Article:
Text: H.R.6860 — 110th Congress (2007-2008)All Information (Except Text)

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Introduced in House (09/10/2008)


110th CONGRESS
2d Session
H. R. 6860


To exempt exploration, development, and production of oil and natural gas under leases on Federal lands from State environmental and pollution control laws, and for other purposes.


IN THE HOUSE OF REPRESENTATIVES

September 10, 2008

Mrs. Blackburn introduced the following bill; which was referred to the Committee on Natural Resources


A BILL

To exempt exploration, development, and production of oil and natural gas under leases on Federal lands from State environmental and pollution control laws, and for other purposes.

Be it enacted by the Senate and House of Representatives of the United States of America in Congress assembled,

SECTION 1. Short title.

This Act may be cited as the “Oil and Gas Lease Reform Act of 2008”.

SEC. 2. Environmental review process.

(a) Preemption of State law.—No State environmental or pollution control law regulating the emission of pollutants or protecting human health or the environment shall apply to any activity under a lease for the exploration, development, or production of oil or natural gas on Federal lands (including submerged lands), including any such State law that is expressly applicable to such activity under any other provision of Federal law.

(b) Conforming amendments.—

(1) Section 25 of the Outer Continental Shelf Lands Act (43 U.S.C. 1351) is amended—

(A) by striking subsection (d); and

(B) in subsection (h)—

(i) in paragraph (1) by striking “Any modification required by the Secretary” and all that follows through the end of the sentence;

(ii) in paragraph (1) by striking subparagraph (B);

(iii) in paragraph (2)(A) by striking clause (ii); and

(iv) in paragraph (2)(B) by striking clause (ii).

(2) Section 202(c) of the Federal Land Policy and Management Act of 1976 (43 U.S.C. 1712(c)) is amended—

(A) in paragraph (8), by striking “State and”; and

(B) in paragraph (9)—

(i) by striking “and of the States” and all that follows through “897), as amended,” ;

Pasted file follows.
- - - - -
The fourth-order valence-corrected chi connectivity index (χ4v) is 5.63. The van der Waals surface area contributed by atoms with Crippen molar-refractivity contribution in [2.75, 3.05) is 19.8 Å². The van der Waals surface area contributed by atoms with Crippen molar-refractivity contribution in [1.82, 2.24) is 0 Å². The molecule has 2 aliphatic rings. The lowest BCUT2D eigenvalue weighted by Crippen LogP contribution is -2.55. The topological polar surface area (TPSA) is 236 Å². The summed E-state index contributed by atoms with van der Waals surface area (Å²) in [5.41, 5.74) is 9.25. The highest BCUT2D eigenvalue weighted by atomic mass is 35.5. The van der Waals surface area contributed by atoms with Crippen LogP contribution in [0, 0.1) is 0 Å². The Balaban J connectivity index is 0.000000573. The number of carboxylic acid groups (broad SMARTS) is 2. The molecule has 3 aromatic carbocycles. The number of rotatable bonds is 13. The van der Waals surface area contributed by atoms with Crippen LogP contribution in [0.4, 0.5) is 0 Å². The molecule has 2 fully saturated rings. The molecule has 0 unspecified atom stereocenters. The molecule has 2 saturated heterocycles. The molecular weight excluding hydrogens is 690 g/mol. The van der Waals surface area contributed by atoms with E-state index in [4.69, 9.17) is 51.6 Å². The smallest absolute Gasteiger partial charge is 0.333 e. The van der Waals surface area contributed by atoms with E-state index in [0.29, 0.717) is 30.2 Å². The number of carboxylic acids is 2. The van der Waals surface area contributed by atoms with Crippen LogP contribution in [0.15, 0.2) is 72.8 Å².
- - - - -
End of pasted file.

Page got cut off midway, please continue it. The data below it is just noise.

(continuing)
(ii) by striking “of approved State and”;

(iii) by striking “State, local, and”;

(iv) by striking “non-Federal Governmental”; and

(v) by striking the last sentence.

SEC. 3. Prevention of unnecessary or undue degradation of public lands.

Section 302(b) of the Federal Land Policy and Management Act of 1976 (43 U.S.C. 1732(b)) is amended by inserting “(1)” before the first sentence, and by adding at the end the following:

“(2) For purposes of application of this subsection with respect to a lease for the exploration, development, or production of oil or natural gas, the term ‘unnecessary or undue degradation’ means (A) surface or submerged disturbance greater than what would normally result when an activity is being accomplished by a prudent operator in usual, customary, and proficient operations of similar character and taking into considerations the effect of operations on other resources and land uses, including those resources and uses outside the area of operations; (B) failure to initiate and complete reasonable mitigation measures, including the attainment of a level of protection or reclamation required by specific Federal law in areas such as the California Desert Conservation Area, Wild and Scenic Rivers, Bureau of Land Management-administered portions of the National Wilderness System, and Bureau of Land Management-administered National Monuments and National Conservation Areas; (C) failure to comply with applicable Federal environmental statutes and regulations thereunder; or (D) failure to abide by the terms and conditions of an approved plan of operations and operations described in a complete notice.”.

SEC. 4. Condition for suspension of lease.